5k = 2 B1 connected, 4 ohm load at sub amp, low crossover point for the L1 speakers is 180 HZ.

I believe that the only other difference (beside the EQ curve MikeZ mentioned) between having a 5k or 10k resistance is in the way the PS1 keeps the power balance in perspective between the sub amp and L1 amps when considering the 4 or 8 ohm load. (An amplifier's output rating changes depending on the load connected to it.) If I was connecting a sub other than a B1 to the PS1 I would try a 5k resistor if the sub is 4 ohms and 10k if the sub is 8 ohms.

Don't confuse EQ curve with crossover point. I would assume that there is EQ adjustments within the 40 Hz to 180 Hz band specific to the B1 that are active when one or two B1 subs are connected to the PS1.
Tested it out this morning (I'm sure my neighbors liked that)
It did hit lower into the bass registers well. the techno and hip-hop was very good compared with the B-1's
For most all weddings I'll use the Bose bins and when doing schools I'll swap out for the JBL's.
Thanks for all the help.
quote:
Originally posted by Le5:
Hi Scott,

My guess looking at the information provided so far in this thread is that each B1 has a 10k resistor across +2/-2. Connect two B1 in parallel and the PS1 now sees 5k at the +2/-2 of the Speakon connector. (Two 8 ohm speakers in parallel = 4 ohms. Two 10k ohm resistors in parallel = 5k ohms.)
So:
0 ohms = no B1 connected, low crossover point for the L1 speakers is 110 HZ.

10k = 1 B1 connected, 8 ohm load at sub amp, low crossover point for the L1 speakers is 180 HZ.

5k = 2 B1 connected, 4 ohm load at sub amp, low crossover point for the L1 speakers is 180 HZ.

I believe that the only other difference (beside the EQ curve MikeZ mentioned) between having a 5k or 10k resistance is in the way the PS1 keeps the power balance in perspective between the sub amp and L1 amps when considering the 4 or 8 ohm load. (An amplifier's output rating changes depending on the load connected to it.) If I was connecting a sub other than a B1 to the PS1 I would try a 5k resistor if the sub is 4 ohms and 10k if the sub is 8 ohms.

Don't confuse EQ curve with crossover point. I would assume that there is EQ adjustments within the 40 Hz to 180 Hz band specific to the B1 that are active when one or two B1 subs are connected to the PS1.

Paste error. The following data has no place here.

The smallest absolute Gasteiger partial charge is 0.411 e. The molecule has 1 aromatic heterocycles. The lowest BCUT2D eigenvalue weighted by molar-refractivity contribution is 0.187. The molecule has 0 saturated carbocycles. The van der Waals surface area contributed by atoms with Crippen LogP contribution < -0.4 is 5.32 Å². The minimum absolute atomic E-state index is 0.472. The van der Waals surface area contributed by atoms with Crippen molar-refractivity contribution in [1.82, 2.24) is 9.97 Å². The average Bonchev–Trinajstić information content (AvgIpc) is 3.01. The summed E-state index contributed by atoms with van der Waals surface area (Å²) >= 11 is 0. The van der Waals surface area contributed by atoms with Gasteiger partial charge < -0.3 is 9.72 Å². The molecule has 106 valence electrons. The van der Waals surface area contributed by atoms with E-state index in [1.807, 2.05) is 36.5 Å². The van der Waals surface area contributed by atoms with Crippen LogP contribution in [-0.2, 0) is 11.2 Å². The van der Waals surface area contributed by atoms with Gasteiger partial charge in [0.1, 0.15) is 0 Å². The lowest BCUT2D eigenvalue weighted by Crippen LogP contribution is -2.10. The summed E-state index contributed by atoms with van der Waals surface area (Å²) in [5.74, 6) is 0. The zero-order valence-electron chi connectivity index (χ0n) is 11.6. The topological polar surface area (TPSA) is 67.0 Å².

Almost...the scheme is:

Each B1 has 10k across 2+/2-. So when two are connected the resistors are indeed in parallel.

open/infinite resistance = no B1 mode - L1 goes to 110Hz.
10k = 1 B1 mode
5k = 2 B1 mode (-6db from 10k/1 B1 mode)


MikeZ
So if I leave the resistors off I will get a full output up to 110.
If I run a 10K, I bump that up to 180 and if I run a single 5K I bump up to 180 but LOSE 6DB?

If that is the case then running no resistor and leaving the 4 Ohm 12inchers to handle 40 to 110 shouldn't be a problem. Asking my subs to go out to 180 isn't my greatest option. Still waiting on my Speakons to arrive. Thanks,
quote:
Originally posted by Scottie Mack:
... a single 5K I bump up to 180 but LOSE 6DB?...

Just for clarification, you don't lose 6DB in overall "maximum output"...
The 10K output is "assumed" to be an 8 ohm load, and the 5K output is assumed to be a 4 ohm load from two 8 ohm speakers in parallel. Thus, the "5k" output at the same settings is reduced by 6db so the bass volume stays balanced whether it has one 8 ohm load or two in parallel. What that does is allow that "balanced sound" to stay balanced as the Master volume is increased.

You don't "lose" 6db: roughly speaking, it's 125W into 8 ohms; 250w into 4 ohms.
I'm just wondering what will happen, if I'll take a cable from "Bass-Line OUT" into "Amp-3 IN" with an external sub attached to the "Bass Module" (Amp-3 OUT)?

I know, the low crossover point for the L1 speakers then will change from 110 Hz to 180 Hz.

I'm assuming, that this way I would get a flat bass signal instead of the EQ'ed for the B1 on the "Bass-Line OUT" up to 180 Hz. - But I'm not shure.

Could someone from Bose chime in and confirm or reject my assumption please?

Wolfgang